Review of Related Literature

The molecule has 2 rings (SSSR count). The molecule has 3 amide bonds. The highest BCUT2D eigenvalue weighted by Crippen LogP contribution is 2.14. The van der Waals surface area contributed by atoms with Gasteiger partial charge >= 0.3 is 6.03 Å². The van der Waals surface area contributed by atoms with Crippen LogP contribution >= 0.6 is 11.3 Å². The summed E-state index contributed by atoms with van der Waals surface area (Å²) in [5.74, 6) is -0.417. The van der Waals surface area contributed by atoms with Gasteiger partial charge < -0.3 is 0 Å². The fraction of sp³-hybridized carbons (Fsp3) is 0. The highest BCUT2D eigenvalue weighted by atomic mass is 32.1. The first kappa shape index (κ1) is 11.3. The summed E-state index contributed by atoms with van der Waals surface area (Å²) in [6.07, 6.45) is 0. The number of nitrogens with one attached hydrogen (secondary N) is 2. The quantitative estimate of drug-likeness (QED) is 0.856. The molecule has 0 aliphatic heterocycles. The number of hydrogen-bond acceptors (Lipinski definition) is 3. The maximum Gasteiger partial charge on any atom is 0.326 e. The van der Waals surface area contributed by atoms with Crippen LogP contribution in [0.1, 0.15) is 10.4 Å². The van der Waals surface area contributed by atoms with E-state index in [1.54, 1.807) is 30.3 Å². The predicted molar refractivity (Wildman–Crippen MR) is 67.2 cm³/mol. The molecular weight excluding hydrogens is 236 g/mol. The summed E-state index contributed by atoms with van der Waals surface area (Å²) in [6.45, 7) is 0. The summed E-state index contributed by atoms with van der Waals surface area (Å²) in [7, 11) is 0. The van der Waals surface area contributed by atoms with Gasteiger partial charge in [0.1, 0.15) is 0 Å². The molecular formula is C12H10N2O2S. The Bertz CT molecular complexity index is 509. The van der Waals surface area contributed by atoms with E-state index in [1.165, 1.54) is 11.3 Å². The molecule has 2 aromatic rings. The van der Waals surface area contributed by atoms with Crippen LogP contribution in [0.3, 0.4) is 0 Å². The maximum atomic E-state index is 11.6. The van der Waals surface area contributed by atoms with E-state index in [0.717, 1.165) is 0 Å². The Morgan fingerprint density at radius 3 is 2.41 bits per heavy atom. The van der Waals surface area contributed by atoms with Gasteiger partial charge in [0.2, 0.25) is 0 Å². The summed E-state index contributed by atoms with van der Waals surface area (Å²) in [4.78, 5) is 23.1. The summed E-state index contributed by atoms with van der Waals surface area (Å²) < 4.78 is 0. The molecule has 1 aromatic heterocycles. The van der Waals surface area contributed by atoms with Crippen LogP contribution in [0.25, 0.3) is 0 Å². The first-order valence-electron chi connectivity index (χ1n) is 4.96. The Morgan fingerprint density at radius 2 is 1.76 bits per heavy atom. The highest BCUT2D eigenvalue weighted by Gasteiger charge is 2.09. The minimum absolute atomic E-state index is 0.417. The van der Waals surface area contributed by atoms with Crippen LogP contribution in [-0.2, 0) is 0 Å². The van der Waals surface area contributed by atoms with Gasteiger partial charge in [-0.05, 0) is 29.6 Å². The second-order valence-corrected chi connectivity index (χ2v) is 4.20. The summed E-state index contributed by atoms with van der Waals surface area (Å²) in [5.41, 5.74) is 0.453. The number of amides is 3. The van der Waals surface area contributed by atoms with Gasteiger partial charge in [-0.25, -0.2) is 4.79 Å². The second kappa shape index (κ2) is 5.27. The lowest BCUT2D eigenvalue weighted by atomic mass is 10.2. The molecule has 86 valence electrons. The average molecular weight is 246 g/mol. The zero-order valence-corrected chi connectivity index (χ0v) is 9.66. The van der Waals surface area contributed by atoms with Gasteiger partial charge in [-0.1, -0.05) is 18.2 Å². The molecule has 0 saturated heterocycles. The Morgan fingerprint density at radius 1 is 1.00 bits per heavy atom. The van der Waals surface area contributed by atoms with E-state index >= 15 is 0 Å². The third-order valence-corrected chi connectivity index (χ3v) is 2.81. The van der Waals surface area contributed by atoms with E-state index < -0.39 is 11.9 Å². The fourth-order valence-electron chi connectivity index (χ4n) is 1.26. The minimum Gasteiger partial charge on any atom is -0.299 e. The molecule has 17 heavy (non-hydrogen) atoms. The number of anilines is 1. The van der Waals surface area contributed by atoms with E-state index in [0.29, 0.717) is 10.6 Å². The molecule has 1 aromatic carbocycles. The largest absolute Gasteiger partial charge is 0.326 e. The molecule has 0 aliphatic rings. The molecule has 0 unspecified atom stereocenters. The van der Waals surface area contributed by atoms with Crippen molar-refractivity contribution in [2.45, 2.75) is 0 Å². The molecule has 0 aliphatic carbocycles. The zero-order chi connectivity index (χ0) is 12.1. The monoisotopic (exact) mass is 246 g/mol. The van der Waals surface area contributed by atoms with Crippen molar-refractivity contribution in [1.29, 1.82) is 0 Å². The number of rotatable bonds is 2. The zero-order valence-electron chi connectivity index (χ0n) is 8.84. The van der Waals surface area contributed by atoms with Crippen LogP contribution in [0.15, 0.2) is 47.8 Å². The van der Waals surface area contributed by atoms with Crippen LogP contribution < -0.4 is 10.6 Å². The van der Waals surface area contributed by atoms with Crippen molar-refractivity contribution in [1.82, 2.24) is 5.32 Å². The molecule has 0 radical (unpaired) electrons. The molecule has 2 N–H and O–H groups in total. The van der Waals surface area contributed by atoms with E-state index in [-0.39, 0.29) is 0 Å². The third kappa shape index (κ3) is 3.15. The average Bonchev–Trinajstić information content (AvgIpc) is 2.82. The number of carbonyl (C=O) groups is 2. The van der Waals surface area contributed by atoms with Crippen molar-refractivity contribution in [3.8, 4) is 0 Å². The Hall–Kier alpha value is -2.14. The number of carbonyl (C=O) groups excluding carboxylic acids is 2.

According to Seligman, M.E. (1990) motivation is the driving force which helps causes people to achieve goals. It is said to be intrinsic or extrinsic. The term is generally used for humans but, theoretically, it can also be used to describe the causes for animal behavior as well. But what Seligman is stating about motivation refers to human motivation. Motivation may be rooted in a basic need to minimize physical pain and maximize pleasure, or it may include specific needs such as eating and resting, or a desired object, goal, state of being, ideal, or it may be attributed to less-apparent reasons such as altruism, selfishness, morality, or avoiding mortality. Conceptually, motivation should not be confused with either volition or optimism. According to Gale Encyclopedia (2002), the level of energy, commitment, and creativity that a company's workers apply to their jobs. In the increasingly competitive business environment of recent years, finding ways to motivate employees has become a pressing concern for many managers. In fact, a number of different theories and methods of employee motivation have emerged, ranging from monetary incentives to increased involvement and empowerment. A simple statement from Kjerulf (2006) is that first, motivation can be intrinsic or extrinsic. Intrinsic motivation is when you want to do something. Extrinsic motivation is when somebody else tries to make you do so. Whyte (2007) stated that motivation is of particular interest to educational psychologists because of the crucial role it plays in student learning. However, the specific kind of motivation that is studied in the specialized setting of education differs qualitatively from the more general forms of motivation studied by psychologists in other fields. Motivation in education can have several effects on how students learn and how they behave towards subject matter. Attendance is presence, state of being present. It is the act of attending...
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